Rubi Malone is a fixer; she’s a gun-for-hire who gets the job done with acrobatic moves that combine Chow Yun-Fat’s Tequila-style gunplay with Lara Croft’s graceful maneuverability. As a femme fatale, she’s a little rough around the edges, favoring more direct approaches than seductive trickery to finish what she’s been paid to do.
Where else can such a character exhibit acts of pure, relentless violence and unbelievable action than behind the veil of the grindhouse genre? Artificial Mind and Movement (hereafter AMM) uses the high-action, low-budget approach to propel Rubi through a loosely knit story of rival drug cartels and her quest for revenge in WET. Titled as a euphemism for “wetworks,” or acts leaving the hands literally wet with blood, the game succeeds in living up to its namesake; however, an over-reliance on slow motion shooting and trial-and-error pitfalls kill an otherwise artistic arcade-like action game.
That isn’t to say WET doesn’t deliver in charming its audience by thriving off of irony and using vintage drive-in adds instead of blank loading screens to create a fairly unique experience. No, there’s plenty of content that contributes to the allusion of a late 60’s grindhouse flick: a scratchy film filter, an afro-touting heart surgeon, dissolving film negatives after Rubi dies, and loads of violence and action that’s just too surreal to not appreciate. Though, it’s not all about sliding around on your knees or down a ladder while shooting hordes of enemies.
AMM tries to balance objective-based, arena-style run-and-gunning for points, with platforming and intermittent specialty stages that find Rubi leaping from cars on the 101 or vying for a single parachute while freefalling amongst the fiery wreckage of a large transport aircraft. While these portions act as seemingly thrilling fillers between bouts of slow motion gunfights ad nauseam, their execution leads more to frustration than to excitement after a fifth continue due to slow, jerky aiming and unfair AI—though by that time, you should be able to figure out the pre-mapped paths of whatever is giving you trouble.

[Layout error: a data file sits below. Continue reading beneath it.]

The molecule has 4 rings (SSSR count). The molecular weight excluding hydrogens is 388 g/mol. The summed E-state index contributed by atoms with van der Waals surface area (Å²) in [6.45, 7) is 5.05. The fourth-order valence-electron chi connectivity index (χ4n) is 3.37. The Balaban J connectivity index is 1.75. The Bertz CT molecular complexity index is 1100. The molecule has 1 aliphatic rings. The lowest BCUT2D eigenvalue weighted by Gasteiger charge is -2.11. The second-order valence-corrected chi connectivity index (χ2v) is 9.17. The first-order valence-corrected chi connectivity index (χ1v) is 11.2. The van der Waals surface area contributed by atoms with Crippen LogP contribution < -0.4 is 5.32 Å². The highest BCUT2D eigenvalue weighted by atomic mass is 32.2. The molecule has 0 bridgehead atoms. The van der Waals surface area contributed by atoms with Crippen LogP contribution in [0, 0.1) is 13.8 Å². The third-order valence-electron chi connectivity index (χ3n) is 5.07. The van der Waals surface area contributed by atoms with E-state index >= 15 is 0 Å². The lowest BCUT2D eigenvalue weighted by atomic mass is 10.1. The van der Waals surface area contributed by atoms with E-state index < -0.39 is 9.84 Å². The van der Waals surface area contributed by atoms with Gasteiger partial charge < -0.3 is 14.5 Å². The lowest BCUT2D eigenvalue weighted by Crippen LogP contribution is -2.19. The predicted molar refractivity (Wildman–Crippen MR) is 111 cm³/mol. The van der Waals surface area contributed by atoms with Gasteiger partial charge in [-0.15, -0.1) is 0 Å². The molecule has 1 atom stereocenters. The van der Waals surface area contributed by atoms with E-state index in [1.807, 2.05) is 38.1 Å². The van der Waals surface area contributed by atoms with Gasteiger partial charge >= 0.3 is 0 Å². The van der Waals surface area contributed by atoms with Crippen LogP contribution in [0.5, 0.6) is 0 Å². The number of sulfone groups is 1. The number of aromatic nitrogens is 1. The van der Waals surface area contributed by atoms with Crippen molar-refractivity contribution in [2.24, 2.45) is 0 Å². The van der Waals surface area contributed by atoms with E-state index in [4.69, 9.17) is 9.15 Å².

Being picked off by bad guys at terminal velocity is frustrating, and so too is trying to maneuver Rubi around non-combat areas, either in London or Hong Kong, as well as her free-roaming training Boneyard in Texas. In all cases, movement is hampered by indecisive camera angles that lead to accidental leaps of faith and choppy transitions as you grapple onto ledges. Platforming in WET desperately tries to fuse Prince of Persia with Tomb Raider, but the combination is clunky. These portions, however, do lend to some spectacular set pieces and environments with a lot of visual verticality.
The real gameplay for WET is in its arcade-style shooting, which relies too heavily on slow motion and only a couple of slicing combos courtesy of Rubi’s decorated sword. Staged arenas create death games where it’s your objective to close off doors of continually spawning enemies in the most stylistic ways possible for points used to upgrade Rubi’s skills and weapons. What ends up happening, however, is what people railed 300 for: added length due to copious amounts of slowed time. “Rage” sections also fall to similar scrutiny, only here, things change visually to a noir aesthetic with white blood smearing across a black and red color scheme.
On the whole, the game feels like it struggles with itself: On one hand it presents some enjoyable artistic and campy elements, as it plays homage to an old film genre, and delivers a star cast of mildly acted voice talent complemented by a superbly fitting rockabilly soundtrack; while on the other, it tussles with quirky gameplay mechanics that sometimes just don’t work. Essentially, a scratchy filter holds everything together. Should you choose to turn off the filter, what you’re left with is a game that could have easily been a simple arcade shooter thanks to a thin-as-hair story, and, not to mention, an experience that ends with quick-time button mashing.